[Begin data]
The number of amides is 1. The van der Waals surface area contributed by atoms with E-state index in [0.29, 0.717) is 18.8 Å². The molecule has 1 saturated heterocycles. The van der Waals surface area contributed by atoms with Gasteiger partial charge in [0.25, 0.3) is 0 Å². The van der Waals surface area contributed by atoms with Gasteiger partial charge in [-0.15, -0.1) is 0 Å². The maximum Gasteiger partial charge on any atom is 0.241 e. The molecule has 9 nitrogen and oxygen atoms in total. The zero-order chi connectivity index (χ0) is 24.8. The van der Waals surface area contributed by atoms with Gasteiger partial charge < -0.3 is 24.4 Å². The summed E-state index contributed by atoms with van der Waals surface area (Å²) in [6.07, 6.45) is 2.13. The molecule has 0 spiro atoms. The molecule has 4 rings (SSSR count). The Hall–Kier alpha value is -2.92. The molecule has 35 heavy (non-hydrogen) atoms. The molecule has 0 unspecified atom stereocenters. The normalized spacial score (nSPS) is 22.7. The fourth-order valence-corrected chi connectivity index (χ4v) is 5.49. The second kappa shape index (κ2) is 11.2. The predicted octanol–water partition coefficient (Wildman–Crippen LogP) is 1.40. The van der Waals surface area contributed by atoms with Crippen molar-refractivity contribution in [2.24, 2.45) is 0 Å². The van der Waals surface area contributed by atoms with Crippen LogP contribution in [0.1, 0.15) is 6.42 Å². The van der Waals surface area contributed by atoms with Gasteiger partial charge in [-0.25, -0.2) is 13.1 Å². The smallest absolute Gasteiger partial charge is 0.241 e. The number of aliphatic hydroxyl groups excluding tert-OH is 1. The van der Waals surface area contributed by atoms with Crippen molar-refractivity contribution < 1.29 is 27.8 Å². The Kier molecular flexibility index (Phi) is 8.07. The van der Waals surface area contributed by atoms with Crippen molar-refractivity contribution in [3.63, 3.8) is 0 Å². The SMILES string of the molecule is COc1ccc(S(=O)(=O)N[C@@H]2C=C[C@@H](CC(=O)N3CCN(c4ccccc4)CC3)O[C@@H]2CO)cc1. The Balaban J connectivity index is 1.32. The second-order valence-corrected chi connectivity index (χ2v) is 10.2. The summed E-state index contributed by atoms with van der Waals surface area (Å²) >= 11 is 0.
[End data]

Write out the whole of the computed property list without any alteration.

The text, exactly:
The number of amides is 1. The van der Waals surface area contributed by atoms with E-state index in [0.29, 0.717) is 18.8 Å². The molecule has 1 saturated heterocycles. The van der Waals surface area contributed by atoms with Gasteiger partial charge in [0.25, 0.3) is 0 Å². The van der Waals surface area contributed by atoms with Gasteiger partial charge in [-0.15, -0.1) is 0 Å². The maximum Gasteiger partial charge on any atom is 0.241 e. The molecule has 9 nitrogen and oxygen atoms in total. The zero-order chi connectivity index (χ0) is 24.8. The van der Waals surface area contributed by atoms with Gasteiger partial charge < -0.3 is 24.4 Å². The summed E-state index contributed by atoms with van der Waals surface area (Å²) in [6.07, 6.45) is 2.13. The molecule has 0 spiro atoms. The molecule has 4 rings (SSSR count). The Hall–Kier alpha value is -2.92. The molecule has 35 heavy (non-hydrogen) atoms. The molecule has 0 unspecified atom stereocenters. The normalized spacial score (nSPS) is 22.7. The fourth-order valence-corrected chi connectivity index (χ4v) is 5.49. The second kappa shape index (κ2) is 11.2. The predicted octanol–water partition coefficient (Wildman–Crippen LogP) is 1.40. The van der Waals surface area contributed by atoms with Crippen molar-refractivity contribution in [2.24, 2.45) is 0 Å². The van der Waals surface area contributed by atoms with Crippen LogP contribution in [0.1, 0.15) is 6.42 Å². The van der Waals surface area contributed by atoms with Gasteiger partial charge in [-0.25, -0.2) is 13.1 Å². The smallest absolute Gasteiger partial charge is 0.241 e. The number of aliphatic hydroxyl groups excluding tert-OH is 1. The van der Waals surface area contributed by atoms with Crippen molar-refractivity contribution < 1.29 is 27.8 Å². The Kier molecular flexibility index (Phi) is 8.07. The van der Waals surface area contributed by atoms with Crippen molar-refractivity contribution in [3.63, 3.8) is 0 Å². The SMILES string of the molecule is COc1ccc(S(=O)(=O)N[C@@H]2C=C[C@@H](CC(=O)N3CCN(c4ccccc4)CC3)O[C@@H]2CO)cc1. The Balaban J connectivity index is 1.32. The second-order valence-corrected chi connectivity index (χ2v) is 10.2. The summed E-state index contributed by atoms with van der Waals surface area (Å²) >= 11 is 0.